Updating the calendar

Now we have a set of variables, how do we turn that into calendar updates? The trick is to use the CLSTART batch loader statement with some CLDATE keywords to set the specific dates to be free days for each of the variables.

This needs to use DBMODE(UPDATE) so it adds the new dates to the calendar without losing any existing entries. Also for clarity you might want to also use the CLDAY keywords to make it clear which days of the week are work or free days. This in turn makes it easy to use the same technique to add brand new calendars, because whilst CLDAY is optional for existing calendars, for a new calendar you MUST specify the days of the week.

So the update part of the process would look like this.

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Handling more complex scenarios

Your eventual job will be formed of a section to calculate the variables, followed by a section for each calendar you want to apply holiday dates to.

You can create variables at the top of your job for all of the possible public holidays, and then it is up to you which variables you use in a calendar by calendar basis. Some calendars may only use national holidays, others my use both national and regional holidays. You build each calendar specific to your requirements.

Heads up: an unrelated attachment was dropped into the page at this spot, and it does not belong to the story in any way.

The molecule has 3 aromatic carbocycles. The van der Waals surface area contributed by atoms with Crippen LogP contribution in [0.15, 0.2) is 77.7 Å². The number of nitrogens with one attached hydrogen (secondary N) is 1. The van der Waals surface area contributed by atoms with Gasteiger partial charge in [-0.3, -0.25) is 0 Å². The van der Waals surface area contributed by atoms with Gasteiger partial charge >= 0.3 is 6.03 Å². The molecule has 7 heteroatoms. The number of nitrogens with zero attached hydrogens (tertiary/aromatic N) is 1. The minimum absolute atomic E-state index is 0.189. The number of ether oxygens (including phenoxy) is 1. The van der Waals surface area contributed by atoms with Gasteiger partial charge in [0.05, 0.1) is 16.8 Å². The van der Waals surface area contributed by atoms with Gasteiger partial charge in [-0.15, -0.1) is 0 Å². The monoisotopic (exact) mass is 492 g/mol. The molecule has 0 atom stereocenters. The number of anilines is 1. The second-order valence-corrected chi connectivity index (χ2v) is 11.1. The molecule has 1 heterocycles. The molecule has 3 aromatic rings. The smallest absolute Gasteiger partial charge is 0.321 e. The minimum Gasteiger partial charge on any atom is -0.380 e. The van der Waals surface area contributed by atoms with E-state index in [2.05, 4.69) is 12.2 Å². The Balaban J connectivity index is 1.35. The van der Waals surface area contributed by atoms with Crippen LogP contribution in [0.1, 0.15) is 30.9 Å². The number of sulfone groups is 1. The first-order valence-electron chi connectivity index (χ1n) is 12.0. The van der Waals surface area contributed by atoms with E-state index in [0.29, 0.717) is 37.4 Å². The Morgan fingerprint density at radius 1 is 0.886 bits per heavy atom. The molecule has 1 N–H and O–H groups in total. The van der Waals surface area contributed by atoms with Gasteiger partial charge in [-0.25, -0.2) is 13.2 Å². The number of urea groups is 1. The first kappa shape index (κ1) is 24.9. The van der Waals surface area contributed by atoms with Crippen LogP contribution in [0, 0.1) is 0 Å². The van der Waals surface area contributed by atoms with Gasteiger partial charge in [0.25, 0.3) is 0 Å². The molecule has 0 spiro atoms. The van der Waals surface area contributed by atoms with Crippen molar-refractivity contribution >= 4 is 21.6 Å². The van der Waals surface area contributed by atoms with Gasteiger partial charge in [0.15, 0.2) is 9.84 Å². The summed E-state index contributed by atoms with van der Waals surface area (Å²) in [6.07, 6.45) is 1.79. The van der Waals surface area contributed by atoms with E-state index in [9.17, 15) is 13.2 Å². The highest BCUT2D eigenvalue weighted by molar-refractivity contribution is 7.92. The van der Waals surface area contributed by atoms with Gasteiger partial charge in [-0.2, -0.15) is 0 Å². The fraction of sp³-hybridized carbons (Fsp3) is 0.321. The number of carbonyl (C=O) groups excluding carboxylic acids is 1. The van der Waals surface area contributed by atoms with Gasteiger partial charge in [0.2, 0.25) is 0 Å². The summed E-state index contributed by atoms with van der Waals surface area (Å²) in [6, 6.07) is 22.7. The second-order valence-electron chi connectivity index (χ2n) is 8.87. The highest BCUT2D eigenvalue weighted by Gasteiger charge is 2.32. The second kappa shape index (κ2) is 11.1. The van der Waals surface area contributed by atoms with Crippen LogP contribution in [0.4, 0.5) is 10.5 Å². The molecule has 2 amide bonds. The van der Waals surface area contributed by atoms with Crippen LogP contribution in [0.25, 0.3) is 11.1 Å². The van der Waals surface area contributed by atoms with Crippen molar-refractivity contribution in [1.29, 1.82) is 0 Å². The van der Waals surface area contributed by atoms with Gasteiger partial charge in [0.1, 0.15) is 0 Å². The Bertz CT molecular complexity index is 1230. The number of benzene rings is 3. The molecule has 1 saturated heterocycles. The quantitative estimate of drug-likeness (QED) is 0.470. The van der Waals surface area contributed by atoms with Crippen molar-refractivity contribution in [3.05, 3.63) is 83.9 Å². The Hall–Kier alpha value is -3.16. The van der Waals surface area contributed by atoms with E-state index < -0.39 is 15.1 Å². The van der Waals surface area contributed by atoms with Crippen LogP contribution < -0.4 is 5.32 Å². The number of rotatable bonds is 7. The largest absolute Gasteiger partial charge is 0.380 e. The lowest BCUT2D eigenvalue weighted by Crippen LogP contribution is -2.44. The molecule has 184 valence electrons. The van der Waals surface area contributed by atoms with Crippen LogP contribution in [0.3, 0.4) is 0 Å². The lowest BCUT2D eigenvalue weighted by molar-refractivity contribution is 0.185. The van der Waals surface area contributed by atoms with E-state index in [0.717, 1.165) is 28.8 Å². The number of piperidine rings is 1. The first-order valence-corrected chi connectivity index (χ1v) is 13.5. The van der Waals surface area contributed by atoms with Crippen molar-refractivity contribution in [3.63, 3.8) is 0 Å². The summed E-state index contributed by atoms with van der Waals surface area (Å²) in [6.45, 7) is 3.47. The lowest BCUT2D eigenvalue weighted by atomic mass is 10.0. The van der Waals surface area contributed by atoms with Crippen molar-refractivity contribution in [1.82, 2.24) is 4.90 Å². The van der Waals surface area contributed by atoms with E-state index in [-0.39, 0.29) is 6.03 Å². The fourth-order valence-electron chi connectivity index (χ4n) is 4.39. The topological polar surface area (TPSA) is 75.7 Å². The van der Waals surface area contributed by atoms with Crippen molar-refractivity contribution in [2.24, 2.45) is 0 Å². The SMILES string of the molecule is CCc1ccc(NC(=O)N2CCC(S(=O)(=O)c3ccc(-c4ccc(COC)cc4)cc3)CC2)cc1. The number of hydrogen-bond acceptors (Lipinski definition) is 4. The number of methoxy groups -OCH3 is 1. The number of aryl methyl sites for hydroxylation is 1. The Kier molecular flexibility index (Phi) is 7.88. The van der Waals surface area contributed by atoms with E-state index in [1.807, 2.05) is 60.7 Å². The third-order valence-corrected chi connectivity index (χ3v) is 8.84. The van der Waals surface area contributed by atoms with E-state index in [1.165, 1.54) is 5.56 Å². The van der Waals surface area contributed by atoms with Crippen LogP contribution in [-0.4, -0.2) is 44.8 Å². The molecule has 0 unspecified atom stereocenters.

Many companies also have a concept of “Bridge days” which is if a holiday falls on a Tuesday, then it will also make the Monday a freeday. Similarly if it falls on a Thursday it will make the Friday a freeday. This can also be handled by a simple bit of code like this to calculate the Bridge day.

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We do this by having 2 variables, one for the actual holiday, another for the bridge day. The first thing we do is set the Bridge day to the actual holiday.

Then we can use the @ function to check of the holiday falls on a Tuesday, set the Bridge variable to the holiday minus 1 day. If it falls on a Thursday set the bridge variable to the holiday plus 1 day.

Then when applying it to the calendar code a pair of CLDATE keywords like this.

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You should ALWAYS apply the bridge day ahead of the actual holiday. This is because if there is no bridge day the date of the bridge variable will be the same as the holiday. In that case the bridge day will be overwritten by the following actual holiday.

There are many other things you can do with this kind of technique, for example using the PRSTART and PRDATE batch loader to do similar things to automatically build periods.

Getting this tedious job automated each year should lead to a happier new year.